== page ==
Emma eases her feet into the snug linings and feels stiletto heels tilt her above ground. The green leather is the colour of the tops of leeks, intended for short steps out of taxis, spotlessly swept up-town streets, the carpeted lobbies of hotels. Cinderella shoes. Emma buys them with the petrol money her mother gives her as if she’s still a student.
Even without donations, she’s faithful enough daughter to make regular trips back but sly tricks of forgetfulness prove she’s full-grown. Each time she returns her parents present her with gifts of home-grown veg. Mud-caked carrots, onions fat as teapots, apples wrapped in pages from the Daily Mail. The car fills with an organic stink of wet soil and vegetation. The leeks are overpowering on warm days.
Back in the flat she unpacks into fridge and cupboard. She’ll use what she can but her life of prick and ping affords little chance for country cooking. Confined to smoked plastic coffins at the base of the fridge, lettuces soften to seaweed then liquefy. In the cupboard’s dark, potatoes wrinkle and bolt, their finger roots tangling and distorting. Onions discover new hearts of green while leeks spring back to life, their tops reincarnated into mutated curves.
On an autumn visit while they’re alone in the orchard picking unwanted fruit, Emma’s mother tells her that her father has appointments for tests. He won’t attend, of course, he is the sort who believes that growth should be left unobserved below ground. He’s embarrassed, her mother says, he’d gone for a tetanus booster, mentioned something to the nurse and now there’s this fuss.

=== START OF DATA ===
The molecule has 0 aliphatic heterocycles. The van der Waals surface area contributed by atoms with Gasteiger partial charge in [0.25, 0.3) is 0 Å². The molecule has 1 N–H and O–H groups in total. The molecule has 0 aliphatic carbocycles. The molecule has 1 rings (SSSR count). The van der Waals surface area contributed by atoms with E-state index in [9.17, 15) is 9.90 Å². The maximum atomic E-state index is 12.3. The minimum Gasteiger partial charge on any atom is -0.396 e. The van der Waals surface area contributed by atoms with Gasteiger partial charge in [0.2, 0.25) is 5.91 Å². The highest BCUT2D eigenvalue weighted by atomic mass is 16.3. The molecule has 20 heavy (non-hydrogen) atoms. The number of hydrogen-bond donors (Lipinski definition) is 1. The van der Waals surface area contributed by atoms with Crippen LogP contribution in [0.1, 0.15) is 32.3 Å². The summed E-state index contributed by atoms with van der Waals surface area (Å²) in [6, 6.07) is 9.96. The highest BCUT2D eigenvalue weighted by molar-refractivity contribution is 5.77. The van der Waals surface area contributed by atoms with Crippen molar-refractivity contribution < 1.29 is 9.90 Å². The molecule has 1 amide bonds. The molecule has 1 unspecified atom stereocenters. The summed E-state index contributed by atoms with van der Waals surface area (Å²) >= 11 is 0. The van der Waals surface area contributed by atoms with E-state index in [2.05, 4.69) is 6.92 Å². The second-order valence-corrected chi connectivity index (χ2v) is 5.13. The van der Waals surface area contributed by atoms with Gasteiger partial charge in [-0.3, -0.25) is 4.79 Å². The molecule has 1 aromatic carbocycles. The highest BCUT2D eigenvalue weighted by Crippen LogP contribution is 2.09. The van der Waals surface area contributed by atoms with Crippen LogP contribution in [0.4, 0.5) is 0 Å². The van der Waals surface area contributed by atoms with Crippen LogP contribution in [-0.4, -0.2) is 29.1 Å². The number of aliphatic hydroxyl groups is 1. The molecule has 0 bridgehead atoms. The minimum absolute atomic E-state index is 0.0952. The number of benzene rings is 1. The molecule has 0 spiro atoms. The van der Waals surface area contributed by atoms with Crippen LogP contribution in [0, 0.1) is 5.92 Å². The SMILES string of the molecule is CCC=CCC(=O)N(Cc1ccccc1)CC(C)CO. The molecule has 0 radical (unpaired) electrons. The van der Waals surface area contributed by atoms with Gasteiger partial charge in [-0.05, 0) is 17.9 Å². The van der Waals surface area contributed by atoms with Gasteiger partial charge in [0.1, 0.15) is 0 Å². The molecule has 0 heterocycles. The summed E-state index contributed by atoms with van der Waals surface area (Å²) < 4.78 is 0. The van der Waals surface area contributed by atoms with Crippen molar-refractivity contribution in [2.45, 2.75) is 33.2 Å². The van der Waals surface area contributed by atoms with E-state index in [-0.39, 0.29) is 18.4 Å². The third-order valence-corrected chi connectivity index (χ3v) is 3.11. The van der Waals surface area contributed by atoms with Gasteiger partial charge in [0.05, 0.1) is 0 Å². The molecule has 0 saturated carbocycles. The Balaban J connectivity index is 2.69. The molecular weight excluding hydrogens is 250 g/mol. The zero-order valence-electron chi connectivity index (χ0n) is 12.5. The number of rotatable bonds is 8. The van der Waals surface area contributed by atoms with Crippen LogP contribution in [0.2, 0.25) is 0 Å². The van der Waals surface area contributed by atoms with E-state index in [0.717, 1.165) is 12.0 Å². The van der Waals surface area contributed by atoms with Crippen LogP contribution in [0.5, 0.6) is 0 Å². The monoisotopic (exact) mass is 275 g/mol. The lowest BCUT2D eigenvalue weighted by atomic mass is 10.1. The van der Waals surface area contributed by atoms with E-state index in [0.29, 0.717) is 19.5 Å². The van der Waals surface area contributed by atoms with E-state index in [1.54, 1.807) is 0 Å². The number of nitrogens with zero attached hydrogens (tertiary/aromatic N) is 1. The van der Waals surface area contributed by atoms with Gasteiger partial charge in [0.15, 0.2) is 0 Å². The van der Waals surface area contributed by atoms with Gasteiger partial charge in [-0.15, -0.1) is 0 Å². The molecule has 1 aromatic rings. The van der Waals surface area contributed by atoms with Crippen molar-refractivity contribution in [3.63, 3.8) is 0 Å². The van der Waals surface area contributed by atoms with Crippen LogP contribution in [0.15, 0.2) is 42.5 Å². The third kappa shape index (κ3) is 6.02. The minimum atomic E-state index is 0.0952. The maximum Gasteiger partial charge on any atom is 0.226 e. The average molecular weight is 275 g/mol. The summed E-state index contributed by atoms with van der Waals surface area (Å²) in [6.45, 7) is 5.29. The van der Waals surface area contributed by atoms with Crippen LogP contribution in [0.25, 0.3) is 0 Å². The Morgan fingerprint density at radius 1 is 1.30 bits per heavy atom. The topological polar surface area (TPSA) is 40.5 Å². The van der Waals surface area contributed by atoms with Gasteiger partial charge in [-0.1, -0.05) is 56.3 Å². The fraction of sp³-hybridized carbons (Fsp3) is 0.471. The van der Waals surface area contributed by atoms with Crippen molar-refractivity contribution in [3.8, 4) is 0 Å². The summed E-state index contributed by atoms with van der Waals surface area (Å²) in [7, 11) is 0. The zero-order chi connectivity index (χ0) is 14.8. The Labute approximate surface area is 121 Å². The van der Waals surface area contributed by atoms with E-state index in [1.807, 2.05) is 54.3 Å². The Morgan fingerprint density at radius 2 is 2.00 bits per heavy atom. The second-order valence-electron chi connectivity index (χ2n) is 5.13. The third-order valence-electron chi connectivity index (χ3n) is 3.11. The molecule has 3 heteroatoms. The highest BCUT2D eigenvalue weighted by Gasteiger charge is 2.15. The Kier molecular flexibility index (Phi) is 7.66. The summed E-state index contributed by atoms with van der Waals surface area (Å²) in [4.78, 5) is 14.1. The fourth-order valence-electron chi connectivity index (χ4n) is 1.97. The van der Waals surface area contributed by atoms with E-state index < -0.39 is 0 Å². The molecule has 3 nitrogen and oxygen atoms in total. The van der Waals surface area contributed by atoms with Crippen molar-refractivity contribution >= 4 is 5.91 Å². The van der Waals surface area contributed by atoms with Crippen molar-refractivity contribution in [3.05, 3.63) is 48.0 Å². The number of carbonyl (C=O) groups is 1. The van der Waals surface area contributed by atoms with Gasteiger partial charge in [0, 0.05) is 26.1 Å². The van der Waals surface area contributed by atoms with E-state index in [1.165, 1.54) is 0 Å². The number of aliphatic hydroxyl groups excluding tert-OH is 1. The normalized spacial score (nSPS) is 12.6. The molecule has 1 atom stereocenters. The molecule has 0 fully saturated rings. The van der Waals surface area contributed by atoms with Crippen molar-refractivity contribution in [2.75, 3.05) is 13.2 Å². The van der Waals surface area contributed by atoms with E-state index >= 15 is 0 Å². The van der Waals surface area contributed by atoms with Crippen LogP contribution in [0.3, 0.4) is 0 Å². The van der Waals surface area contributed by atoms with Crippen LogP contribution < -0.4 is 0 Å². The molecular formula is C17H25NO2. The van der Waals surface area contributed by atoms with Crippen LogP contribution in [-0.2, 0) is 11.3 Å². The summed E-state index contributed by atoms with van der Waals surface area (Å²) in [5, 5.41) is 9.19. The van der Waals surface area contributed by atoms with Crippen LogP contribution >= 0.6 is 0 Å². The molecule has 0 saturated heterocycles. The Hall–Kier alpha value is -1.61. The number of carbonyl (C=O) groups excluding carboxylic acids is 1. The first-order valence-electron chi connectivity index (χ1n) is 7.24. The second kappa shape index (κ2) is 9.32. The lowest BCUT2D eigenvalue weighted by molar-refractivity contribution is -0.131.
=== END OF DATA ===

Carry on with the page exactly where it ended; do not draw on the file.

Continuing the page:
They go inside for tea, don’t speak of it in front of him. The sandwiches are filled with home-grown salad, wet and unspun, a little gritty. Her father says the lettuce is a new kind that keeps growing from the root even after the top leaves have been picked.
At the flat, Emma unpacks potatoes, carrots, Bramleys big as babies’ heads. She has no idea how or when she will use them. She takes her unworn green shoes from their box, tries to conjure their magic power. But the phone call comes all too soon. Her father has been passing blood. It won’t stop, her mother says, they rushed him off in an ambulance. I’ll come home, Emma promises. Her mother insists on a night’s rest, driving back in the morning.
Emma gets out her largest pan, pulls veg from the cupboard, peels off the soggy bags, scrapes and slices and chops. Heaps up pale potatoes, acrid onions, jaffa bright carrots. Whooshes them into hot oil, stirs hard so they won’t stick. No leeks. She looks around and sees what she needs, lays them flat on the board to cleave into jagged chunks. She stews and stews. The cupboard is clear and she wipes it clean. No more unobserved growths in the dark. Then she settles to this last supper, learns the taste of green leek shoes.